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David A. Welch is CIGI chair of Global Security, Balsillie School of International Affairs, and senior fellow, Centre for International Governance Innovation

British Prime Minister Theresa May said over the weekend that she will trigger Article 50 of the Treaty on European Union by March, 2017, seemingly putting Britain on a sure track to Brexit. Don't bet on it quite yet.

Since British voters narrowly opted to leave the European Union 51.9 per cent to 48.1 per cent more than three months ago, there has been essentially no real progress toward Brexit. This is not surprising. No member state has ever left the EU, so there is no template. Preparing the to-do list is a daunting task all by itself, given the extent to which Britain has harmonized laws, regulations and systems for managing inflows and outflows of goods, services, capital and people. As divorces go, Brexit would rank as the world's all-time most complex.

Like sensible people everywhere, Brexit voters wanted to have their cake and eat it, too: greater independence from Brussels, both practical and symbolic; full control over immigration; release from financial obligations; and continued access to the EU's single market.

It is now clear this was wishful thinking. Both out of pique and out of concern not to set too easy a precedent, EU officials and leaders of EU states insist that Britain will get no special treatment. Moreover, they insist that Britain trigger Article 50 of the Treaty on European Union before they negotiate post-Brexit arrangements. This leaves British leaders almost entirely in the dark about what kind of deal they might be able to strike, and only two years in which to strike it once they have given notice. It's a bit like being told to plunk down $50,000 without knowing which car you are buying. Who in their right mind would do it?

Ms. May opposed Brexit before the referendum and has given no indication that she has since converted to the cause. Like any savvy politician, she cannot simply ignore the express will of the voters, but she knows as well as anyone that Brexit would be bad for Britain – and particularly bad for Theresa May. She has no interest in going down in history as a footnote to David Cameron's folly, the overseer of Britain's diminution, and possibly even the person who destroyed the United Kingdom, if Scottish voters prove sufficiently unhappy with the best deal London can strike with Brussels to vote to leave Britain and remain in the EU.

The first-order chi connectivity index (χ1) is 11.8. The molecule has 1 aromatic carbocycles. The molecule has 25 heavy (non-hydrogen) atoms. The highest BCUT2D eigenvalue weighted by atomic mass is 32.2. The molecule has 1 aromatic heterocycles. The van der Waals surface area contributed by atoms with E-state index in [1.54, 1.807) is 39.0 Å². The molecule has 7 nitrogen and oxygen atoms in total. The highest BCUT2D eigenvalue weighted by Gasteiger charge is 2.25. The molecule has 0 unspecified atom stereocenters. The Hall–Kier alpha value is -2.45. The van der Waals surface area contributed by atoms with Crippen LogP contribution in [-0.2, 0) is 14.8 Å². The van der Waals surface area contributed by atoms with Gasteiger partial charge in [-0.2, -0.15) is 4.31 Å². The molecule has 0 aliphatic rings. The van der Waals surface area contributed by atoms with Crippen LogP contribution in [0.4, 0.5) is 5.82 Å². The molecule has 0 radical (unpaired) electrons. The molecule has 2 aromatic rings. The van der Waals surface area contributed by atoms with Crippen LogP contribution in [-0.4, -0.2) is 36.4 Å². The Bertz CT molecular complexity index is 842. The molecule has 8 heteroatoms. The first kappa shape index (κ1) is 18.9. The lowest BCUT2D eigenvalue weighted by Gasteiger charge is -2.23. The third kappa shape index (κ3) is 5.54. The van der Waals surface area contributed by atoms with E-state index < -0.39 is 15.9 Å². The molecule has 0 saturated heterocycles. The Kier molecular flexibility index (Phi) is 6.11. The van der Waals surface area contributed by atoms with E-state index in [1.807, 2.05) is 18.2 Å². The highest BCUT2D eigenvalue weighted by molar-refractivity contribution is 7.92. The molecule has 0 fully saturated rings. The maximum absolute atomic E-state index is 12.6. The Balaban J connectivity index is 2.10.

If Ms. May is preparing the groundwork to stay, she is doing it brilliantly. By stretching out the timetable as far as possible without raising anyone's suspicions, she has given ample time to let Brexit buyer's remorse gel. Bankers and major foreign investors such as Nissan have begun to signal their readiness to leave. Local councils are beginning to tally EU funds they will lose. Scottish nationalists are stirring.

Meanwhile, Ms. May has set up key Tory Brexit supporters to fail by giving them thankless cabinet assignments: Boris Johnson (Foreign Secretary), David Davis (EU Exit Secretary) and Liam Fox (International Trade). As time passes, it will become increasingly clear that none can hope to deliver what they promised the voters in June.

Don't be surprised in March if, instead of triggering Article 50, Ms. May calls a snap election asking for a mandate to be released from her Brexit obligation. Striking a stateswomanlike pose, she could persuasively argue there is no good Brexit deal to be had and that Brexit voters, sold a bill of goods by the likes of UKIP's Nigel Farage, voted in June on the basis of incomplete and inaccurate information and have a right to sober second thought. She could avoid the risk of a second referendum by correctly noting that a general election is the traditional means by which British governments seek mandates from the electorate. And she may be able to offer up a sweetener in the form of a "better deal" from Brussels than Mr. Cameron was able to muster.

An election call would catch the opposition in complete disarray. Jeremy Corbyn, who is popular only with his extended family and a diehard group of ideological fellow travellers, would be completely unable to offer a credible alternative. And many recent supporters of the Scottish National Party – more concerned with staying in the EU than achieving independence – would vote Conservative strategically to drive the final nail in the Brexit coffin.

As a result of these manoeuvres, Ms. May would win a massive majority, preside over what could very well prove to be Britain's largest postwar economic boom and go down in history as the greatest prime minister since Winston Churchill for having saved both Britain and the EU from almost certain disaster.

If you were Ms. May, which fate would you choose?